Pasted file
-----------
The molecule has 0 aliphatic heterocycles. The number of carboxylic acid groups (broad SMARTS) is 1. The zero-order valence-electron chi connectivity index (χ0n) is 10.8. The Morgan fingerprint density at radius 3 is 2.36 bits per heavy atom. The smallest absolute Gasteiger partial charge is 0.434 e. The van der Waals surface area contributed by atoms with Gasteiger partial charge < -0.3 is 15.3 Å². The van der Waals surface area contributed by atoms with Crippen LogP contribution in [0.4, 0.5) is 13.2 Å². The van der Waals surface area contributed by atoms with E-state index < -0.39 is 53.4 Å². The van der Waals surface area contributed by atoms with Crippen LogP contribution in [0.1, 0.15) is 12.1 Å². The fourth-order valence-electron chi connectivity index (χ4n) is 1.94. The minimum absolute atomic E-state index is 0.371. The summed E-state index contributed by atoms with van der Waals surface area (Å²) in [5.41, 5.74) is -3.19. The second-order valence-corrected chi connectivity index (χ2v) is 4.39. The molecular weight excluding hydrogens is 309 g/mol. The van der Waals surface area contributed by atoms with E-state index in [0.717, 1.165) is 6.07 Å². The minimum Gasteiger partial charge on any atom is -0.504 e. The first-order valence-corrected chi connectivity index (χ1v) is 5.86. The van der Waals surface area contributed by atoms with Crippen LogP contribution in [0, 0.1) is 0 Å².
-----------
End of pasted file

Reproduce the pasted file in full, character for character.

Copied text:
The molecule has 0 aliphatic heterocycles. The number of carboxylic acid groups (broad SMARTS) is 1. The zero-order valence-electron chi connectivity index (χ0n) is 10.8. The Morgan fingerprint density at radius 3 is 2.36 bits per heavy atom. The smallest absolute Gasteiger partial charge is 0.434 e. The van der Waals surface area contributed by atoms with Gasteiger partial charge < -0.3 is 15.3 Å². The van der Waals surface area contributed by atoms with Crippen LogP contribution in [0.4, 0.5) is 13.2 Å². The van der Waals surface area contributed by atoms with E-state index < -0.39 is 53.4 Å². The van der Waals surface area contributed by atoms with Crippen LogP contribution in [0.1, 0.15) is 12.1 Å². The fourth-order valence-electron chi connectivity index (χ4n) is 1.94. The minimum absolute atomic E-state index is 0.371. The summed E-state index contributed by atoms with van der Waals surface area (Å²) in [5.41, 5.74) is -3.19. The second-order valence-corrected chi connectivity index (χ2v) is 4.39. The molecular weight excluding hydrogens is 309 g/mol. The van der Waals surface area contributed by atoms with E-state index in [0.717, 1.165) is 6.07 Å². The minimum Gasteiger partial charge on any atom is -0.504 e. The first-order valence-corrected chi connectivity index (χ1v) is 5.86. The van der Waals surface area contributed by atoms with Crippen LogP contribution in [0, 0.1) is 0 Å².